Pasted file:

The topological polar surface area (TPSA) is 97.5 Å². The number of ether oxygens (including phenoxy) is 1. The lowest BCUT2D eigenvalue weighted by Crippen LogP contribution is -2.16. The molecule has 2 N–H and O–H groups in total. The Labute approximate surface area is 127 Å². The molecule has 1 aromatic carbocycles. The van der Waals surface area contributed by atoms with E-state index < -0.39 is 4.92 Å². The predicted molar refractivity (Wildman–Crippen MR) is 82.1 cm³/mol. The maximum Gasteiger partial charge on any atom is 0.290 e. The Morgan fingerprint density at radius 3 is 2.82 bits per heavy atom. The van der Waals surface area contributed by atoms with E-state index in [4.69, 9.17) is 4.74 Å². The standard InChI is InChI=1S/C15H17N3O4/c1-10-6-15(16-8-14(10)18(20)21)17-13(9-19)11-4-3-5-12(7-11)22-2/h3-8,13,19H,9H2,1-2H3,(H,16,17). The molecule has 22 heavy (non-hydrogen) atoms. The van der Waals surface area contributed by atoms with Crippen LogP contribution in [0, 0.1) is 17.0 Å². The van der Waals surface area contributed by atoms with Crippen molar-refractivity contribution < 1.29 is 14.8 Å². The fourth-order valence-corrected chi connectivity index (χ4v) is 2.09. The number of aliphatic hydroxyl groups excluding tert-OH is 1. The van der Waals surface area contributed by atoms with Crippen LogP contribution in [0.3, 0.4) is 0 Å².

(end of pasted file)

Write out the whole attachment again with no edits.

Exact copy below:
The topological polar surface area (TPSA) is 97.5 Å². The number of ether oxygens (including phenoxy) is 1. The lowest BCUT2D eigenvalue weighted by Crippen LogP contribution is -2.16. The molecule has 2 N–H and O–H groups in total. The Labute approximate surface area is 127 Å². The molecule has 1 aromatic carbocycles. The van der Waals surface area contributed by atoms with E-state index < -0.39 is 4.92 Å². The predicted molar refractivity (Wildman–Crippen MR) is 82.1 cm³/mol. The maximum Gasteiger partial charge on any atom is 0.290 e. The Morgan fingerprint density at radius 3 is 2.82 bits per heavy atom. The van der Waals surface area contributed by atoms with E-state index in [4.69, 9.17) is 4.74 Å². The standard InChI is InChI=1S/C15H17N3O4/c1-10-6-15(16-8-14(10)18(20)21)17-13(9-19)11-4-3-5-12(7-11)22-2/h3-8,13,19H,9H2,1-2H3,(H,16,17). The molecule has 22 heavy (non-hydrogen) atoms. The van der Waals surface area contributed by atoms with Crippen LogP contribution in [0, 0.1) is 17.0 Å². The van der Waals surface area contributed by atoms with Crippen molar-refractivity contribution < 1.29 is 14.8 Å². The fourth-order valence-corrected chi connectivity index (χ4v) is 2.09. The number of aliphatic hydroxyl groups excluding tert-OH is 1. The van der Waals surface area contributed by atoms with Crippen LogP contribution in [0.3, 0.4) is 0 Å².